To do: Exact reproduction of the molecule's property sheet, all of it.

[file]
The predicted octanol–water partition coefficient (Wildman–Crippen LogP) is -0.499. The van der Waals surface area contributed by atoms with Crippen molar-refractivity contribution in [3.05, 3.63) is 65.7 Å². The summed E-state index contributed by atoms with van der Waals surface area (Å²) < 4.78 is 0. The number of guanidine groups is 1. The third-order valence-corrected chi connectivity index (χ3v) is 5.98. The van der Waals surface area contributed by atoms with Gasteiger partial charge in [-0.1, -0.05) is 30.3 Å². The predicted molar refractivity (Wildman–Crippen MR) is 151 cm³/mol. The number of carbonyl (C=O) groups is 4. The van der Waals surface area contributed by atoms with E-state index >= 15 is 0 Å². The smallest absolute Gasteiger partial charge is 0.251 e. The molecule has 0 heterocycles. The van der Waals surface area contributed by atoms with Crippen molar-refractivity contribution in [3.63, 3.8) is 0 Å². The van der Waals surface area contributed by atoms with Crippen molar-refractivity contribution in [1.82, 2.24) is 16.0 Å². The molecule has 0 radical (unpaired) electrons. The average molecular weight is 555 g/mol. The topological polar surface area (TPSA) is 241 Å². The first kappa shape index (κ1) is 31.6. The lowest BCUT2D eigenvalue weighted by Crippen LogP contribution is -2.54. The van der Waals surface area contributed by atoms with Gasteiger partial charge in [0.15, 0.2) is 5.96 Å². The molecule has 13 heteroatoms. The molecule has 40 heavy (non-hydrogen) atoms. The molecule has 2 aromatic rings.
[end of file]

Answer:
The predicted octanol–water partition coefficient (Wildman–Crippen LogP) is -0.499. The van der Waals surface area contributed by atoms with Crippen molar-refractivity contribution in [3.05, 3.63) is 65.7 Å². The summed E-state index contributed by atoms with van der Waals surface area (Å²) < 4.78 is 0. The number of guanidine groups is 1. The third-order valence-corrected chi connectivity index (χ3v) is 5.98. The van der Waals surface area contributed by atoms with Gasteiger partial charge in [-0.1, -0.05) is 30.3 Å². The predicted molar refractivity (Wildman–Crippen MR) is 151 cm³/mol. The number of carbonyl (C=O) groups is 4. The van der Waals surface area contributed by atoms with E-state index >= 15 is 0 Å². The smallest absolute Gasteiger partial charge is 0.251 e. The molecule has 0 heterocycles. The van der Waals surface area contributed by atoms with Crippen molar-refractivity contribution in [3.63, 3.8) is 0 Å². The van der Waals surface area contributed by atoms with Crippen molar-refractivity contribution in [1.82, 2.24) is 16.0 Å². The molecule has 0 radical (unpaired) electrons. The average molecular weight is 555 g/mol. The topological polar surface area (TPSA) is 241 Å². The first kappa shape index (κ1) is 31.6. The lowest BCUT2D eigenvalue weighted by Crippen LogP contribution is -2.54. The van der Waals surface area contributed by atoms with Gasteiger partial charge in [0.15, 0.2) is 5.96 Å². The molecule has 13 heteroatoms. The molecule has 40 heavy (non-hydrogen) atoms. The molecule has 2 aromatic rings.